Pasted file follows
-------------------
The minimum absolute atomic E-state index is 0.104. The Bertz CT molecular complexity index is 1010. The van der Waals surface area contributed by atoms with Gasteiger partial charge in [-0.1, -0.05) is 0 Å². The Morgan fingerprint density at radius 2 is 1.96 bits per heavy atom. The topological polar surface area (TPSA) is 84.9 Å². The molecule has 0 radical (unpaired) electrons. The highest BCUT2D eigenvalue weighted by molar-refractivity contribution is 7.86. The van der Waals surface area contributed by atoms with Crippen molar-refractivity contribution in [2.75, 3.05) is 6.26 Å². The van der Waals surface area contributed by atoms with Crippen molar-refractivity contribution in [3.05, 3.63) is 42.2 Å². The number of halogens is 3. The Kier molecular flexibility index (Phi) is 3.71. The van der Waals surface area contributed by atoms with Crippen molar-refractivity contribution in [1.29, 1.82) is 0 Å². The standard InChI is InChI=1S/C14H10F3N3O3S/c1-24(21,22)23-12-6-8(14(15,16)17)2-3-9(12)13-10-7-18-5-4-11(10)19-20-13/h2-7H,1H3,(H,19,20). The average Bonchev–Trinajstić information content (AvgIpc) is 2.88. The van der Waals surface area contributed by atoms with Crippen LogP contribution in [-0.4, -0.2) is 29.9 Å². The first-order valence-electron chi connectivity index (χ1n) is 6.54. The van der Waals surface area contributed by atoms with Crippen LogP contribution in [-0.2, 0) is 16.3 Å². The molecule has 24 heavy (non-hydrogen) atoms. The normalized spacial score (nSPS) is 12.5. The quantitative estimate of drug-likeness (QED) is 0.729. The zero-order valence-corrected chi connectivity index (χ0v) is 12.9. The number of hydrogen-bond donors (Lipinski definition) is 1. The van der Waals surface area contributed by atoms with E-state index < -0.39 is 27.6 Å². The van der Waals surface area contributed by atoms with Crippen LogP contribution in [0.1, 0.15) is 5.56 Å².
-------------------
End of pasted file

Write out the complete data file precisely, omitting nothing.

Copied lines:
The minimum absolute atomic E-state index is 0.104. The Bertz CT molecular complexity index is 1010. The van der Waals surface area contributed by atoms with Gasteiger partial charge in [-0.1, -0.05) is 0 Å². The Morgan fingerprint density at radius 2 is 1.96 bits per heavy atom. The topological polar surface area (TPSA) is 84.9 Å². The molecule has 0 radical (unpaired) electrons. The highest BCUT2D eigenvalue weighted by molar-refractivity contribution is 7.86. The van der Waals surface area contributed by atoms with Crippen molar-refractivity contribution in [2.75, 3.05) is 6.26 Å². The van der Waals surface area contributed by atoms with Crippen molar-refractivity contribution in [3.05, 3.63) is 42.2 Å². The number of halogens is 3. The Kier molecular flexibility index (Phi) is 3.71. The van der Waals surface area contributed by atoms with Crippen molar-refractivity contribution in [1.29, 1.82) is 0 Å². The standard InChI is InChI=1S/C14H10F3N3O3S/c1-24(21,22)23-12-6-8(14(15,16)17)2-3-9(12)13-10-7-18-5-4-11(10)19-20-13/h2-7H,1H3,(H,19,20). The average Bonchev–Trinajstić information content (AvgIpc) is 2.88. The van der Waals surface area contributed by atoms with Crippen LogP contribution in [-0.4, -0.2) is 29.9 Å². The first-order valence-electron chi connectivity index (χ1n) is 6.54. The van der Waals surface area contributed by atoms with Crippen LogP contribution in [-0.2, 0) is 16.3 Å². The molecule has 24 heavy (non-hydrogen) atoms. The normalized spacial score (nSPS) is 12.5. The quantitative estimate of drug-likeness (QED) is 0.729. The zero-order valence-corrected chi connectivity index (χ0v) is 12.9. The number of hydrogen-bond donors (Lipinski definition) is 1. The van der Waals surface area contributed by atoms with E-state index < -0.39 is 27.6 Å². The van der Waals surface area contributed by atoms with Crippen LogP contribution in [0.1, 0.15) is 5.56 Å².